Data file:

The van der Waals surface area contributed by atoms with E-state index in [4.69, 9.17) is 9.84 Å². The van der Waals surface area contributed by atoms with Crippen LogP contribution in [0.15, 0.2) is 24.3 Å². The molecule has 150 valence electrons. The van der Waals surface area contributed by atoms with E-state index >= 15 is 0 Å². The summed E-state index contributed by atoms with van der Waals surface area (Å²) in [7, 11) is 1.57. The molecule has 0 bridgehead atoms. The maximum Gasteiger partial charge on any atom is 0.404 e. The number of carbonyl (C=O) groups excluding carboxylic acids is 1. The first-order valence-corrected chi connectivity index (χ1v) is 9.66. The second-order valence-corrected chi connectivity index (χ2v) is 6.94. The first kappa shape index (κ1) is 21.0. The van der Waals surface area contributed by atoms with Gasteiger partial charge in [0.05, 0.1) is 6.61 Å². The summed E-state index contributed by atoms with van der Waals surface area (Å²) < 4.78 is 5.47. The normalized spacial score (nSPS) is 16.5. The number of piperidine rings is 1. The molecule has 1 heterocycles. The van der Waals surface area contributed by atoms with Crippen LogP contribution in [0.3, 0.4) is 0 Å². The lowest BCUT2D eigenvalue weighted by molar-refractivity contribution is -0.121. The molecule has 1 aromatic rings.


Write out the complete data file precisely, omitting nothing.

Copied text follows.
The van der Waals surface area contributed by atoms with E-state index in [4.69, 9.17) is 9.84 Å². The van der Waals surface area contributed by atoms with Crippen LogP contribution in [0.15, 0.2) is 24.3 Å². The molecule has 150 valence electrons. The van der Waals surface area contributed by atoms with E-state index >= 15 is 0 Å². The summed E-state index contributed by atoms with van der Waals surface area (Å²) in [7, 11) is 1.57. The molecule has 0 bridgehead atoms. The maximum Gasteiger partial charge on any atom is 0.404 e. The number of carbonyl (C=O) groups excluding carboxylic acids is 1. The first-order valence-corrected chi connectivity index (χ1v) is 9.66. The second-order valence-corrected chi connectivity index (χ2v) is 6.94. The first kappa shape index (κ1) is 21.0. The van der Waals surface area contributed by atoms with Gasteiger partial charge in [0.05, 0.1) is 6.61 Å². The summed E-state index contributed by atoms with van der Waals surface area (Å²) < 4.78 is 5.47. The normalized spacial score (nSPS) is 16.5. The number of piperidine rings is 1. The molecule has 1 heterocycles. The van der Waals surface area contributed by atoms with Crippen LogP contribution in [0.3, 0.4) is 0 Å². The lowest BCUT2D eigenvalue weighted by molar-refractivity contribution is -0.121. The molecule has 1 aromatic rings.